Indications for treatment of tinea pedis with oral antifungals include toenail involvement, widespread or severe disease, and/or resistance to topical antifungals. The duration of treatment for superficial tinea infections is two weeks. If there is evidence of toenail involvement, however, the patient should be treated for three months, as onychomycosis is a reservoir for future tinea infections.
In pediatric patients, griseofulvin is often the treatment of choice. Common side effects include GI complaints, rash, and headache. Hepatotoxicity has rarely been documented.
For adults with tinea pedis, terbinafine is the treatment of choice. The FDA recently approved a granule formulation of terbinafine that can be sprinkled on food. No baseline labs are necessary for treatment durations of fewer than six weeks. Side effects include diarrhea, taste disturbance, rash, and headache. Liver enzyme abnormalities (two times the upper limit of normal) may be seen after four to six weeks of therapy; therefore, if a prolonged course of treatment is expected, liver function tests should be obtained at baseline and after six weeks of therapy.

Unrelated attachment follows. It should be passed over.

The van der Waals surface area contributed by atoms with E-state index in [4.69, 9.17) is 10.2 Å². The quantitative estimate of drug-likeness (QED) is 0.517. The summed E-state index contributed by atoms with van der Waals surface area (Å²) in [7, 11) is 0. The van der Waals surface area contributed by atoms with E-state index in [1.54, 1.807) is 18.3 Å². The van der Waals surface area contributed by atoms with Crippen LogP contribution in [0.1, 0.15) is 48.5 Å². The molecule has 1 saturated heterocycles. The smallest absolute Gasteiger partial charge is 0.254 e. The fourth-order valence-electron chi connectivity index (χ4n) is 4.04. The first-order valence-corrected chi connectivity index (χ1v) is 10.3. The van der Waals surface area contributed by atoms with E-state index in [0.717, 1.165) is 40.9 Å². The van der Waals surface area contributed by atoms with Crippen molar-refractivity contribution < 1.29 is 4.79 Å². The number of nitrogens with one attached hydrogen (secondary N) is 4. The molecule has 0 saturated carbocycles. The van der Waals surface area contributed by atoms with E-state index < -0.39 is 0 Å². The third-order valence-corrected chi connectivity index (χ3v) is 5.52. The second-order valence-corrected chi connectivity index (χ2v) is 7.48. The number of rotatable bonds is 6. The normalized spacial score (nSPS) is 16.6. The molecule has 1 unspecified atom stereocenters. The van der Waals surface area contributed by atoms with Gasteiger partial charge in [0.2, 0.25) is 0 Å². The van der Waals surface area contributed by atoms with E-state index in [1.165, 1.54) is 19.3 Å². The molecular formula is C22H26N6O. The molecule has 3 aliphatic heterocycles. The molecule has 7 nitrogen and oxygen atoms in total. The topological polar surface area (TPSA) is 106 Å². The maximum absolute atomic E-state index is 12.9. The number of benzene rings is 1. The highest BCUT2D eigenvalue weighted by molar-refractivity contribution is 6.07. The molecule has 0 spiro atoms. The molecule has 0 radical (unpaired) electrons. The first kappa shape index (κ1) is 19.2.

Since griseofulvin and terbinafine may have significant interactions with other medications, a careful drug reconciliation is mandatory prior to administration of either medication.5 There are two formulations of both griseofulvin and terbinafine, so attention is required to ensure proper dosing.